Field Trips > Field trip # 2: Managing volcanic landscapes by grazing in a World Heritage context in the Chaîne des Puys – Limagne Fault (CDPLF)

Coordinator: Yves Michelin (geographer and agronomist)

Keywords: UNESCO World heritage application, pastoralism, landscape and geology, agro-ecology

Short description:

The CDPLF represents one of the major places in the world for discovering and understanding the continental rifting process, a major phenomenon of Earth history (an integral part of the plate tectonics) that combines uplift, down throw and sedimentation, and associated volcanism. Each of the associated landforms is remarkably manifested in the landscape, the Limagne fault escarpment, the volcanic alignment of more than 80 volcanos, strictly parallel to the fault, and inverted reliefs like “montagne de la serre” that show the uplift and erosion process. The concentration and distribution of these pure and fresh landforms within a single area provide an overview of the whole rifting process and clarify the intrinsic links between the features as well as their chronology. The possibility for visitors to visit the site and to understand the geological process is correlated to the fact that the landscapes are open around the major volcanos.


3D diagram illustrating the rifting process in the CDPLF (A LTh, CD63, 2018)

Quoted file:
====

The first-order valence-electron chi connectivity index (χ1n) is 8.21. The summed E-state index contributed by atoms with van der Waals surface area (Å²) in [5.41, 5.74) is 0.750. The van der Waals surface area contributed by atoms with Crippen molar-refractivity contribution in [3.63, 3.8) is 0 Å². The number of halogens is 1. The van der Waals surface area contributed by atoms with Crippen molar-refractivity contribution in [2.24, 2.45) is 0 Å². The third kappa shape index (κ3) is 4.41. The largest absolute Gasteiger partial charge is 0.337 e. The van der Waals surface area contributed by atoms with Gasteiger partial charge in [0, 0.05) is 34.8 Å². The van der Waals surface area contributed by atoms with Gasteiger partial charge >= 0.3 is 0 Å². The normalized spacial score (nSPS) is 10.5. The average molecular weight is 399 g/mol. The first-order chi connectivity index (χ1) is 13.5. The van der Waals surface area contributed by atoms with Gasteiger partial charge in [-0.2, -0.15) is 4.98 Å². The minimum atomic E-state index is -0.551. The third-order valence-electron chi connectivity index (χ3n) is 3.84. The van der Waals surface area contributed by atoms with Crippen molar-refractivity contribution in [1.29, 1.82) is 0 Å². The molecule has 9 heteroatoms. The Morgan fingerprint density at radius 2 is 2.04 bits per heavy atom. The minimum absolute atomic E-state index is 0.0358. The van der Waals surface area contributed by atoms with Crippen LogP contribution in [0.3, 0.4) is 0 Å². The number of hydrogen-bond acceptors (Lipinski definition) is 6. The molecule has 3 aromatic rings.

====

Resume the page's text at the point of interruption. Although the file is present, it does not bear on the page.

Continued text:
For this reason, the place is applying to be registered on the World Heritage list (criterion viii) and the decision will be taken this year in June, at the annual session of the World Heritage Committee. It is also a strongly protected area included in the regional park of Auvergne Volcanoes.

Actually, in the mountainous mild climate context of the Massif Central, the natural vegetation dynamic drives toward a deciduous forest under 900 m high, and a mixed forest (beech and fir) above this altitude that masks the views and erases the landforms.  However, fortunately, grazing activity that concerns thousands of common lands, that has existed for at least 2000 years, has maintained large open areas without any fences which are covered by meadows and heather. The paradox is that these landscapes look completely natural but in fact, this natural appearance is “gardened” by traditional pastoral activities. As a consequence, the management plan for this land, conceived and designed with local stakeholders, farmers and municipalities, aims to encourage farmers to maintain and develop their activity by incorporating into their grazing practices the objective of making landforms and associated geological processes more visible. Another aspect of the challenge is to protect the rich local biodiversity and to conciliate grazing activity with managing the flow of visitors that appreciate climbing the tops of volcanos or doing mountain-biking, horse riding and other full nature sporting activities.

 • Flyer of Field Trip 2/5

 Moutons 2

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For this field trip participants need to be in good physical condition

and have suitable warm clothing and walking shoes.


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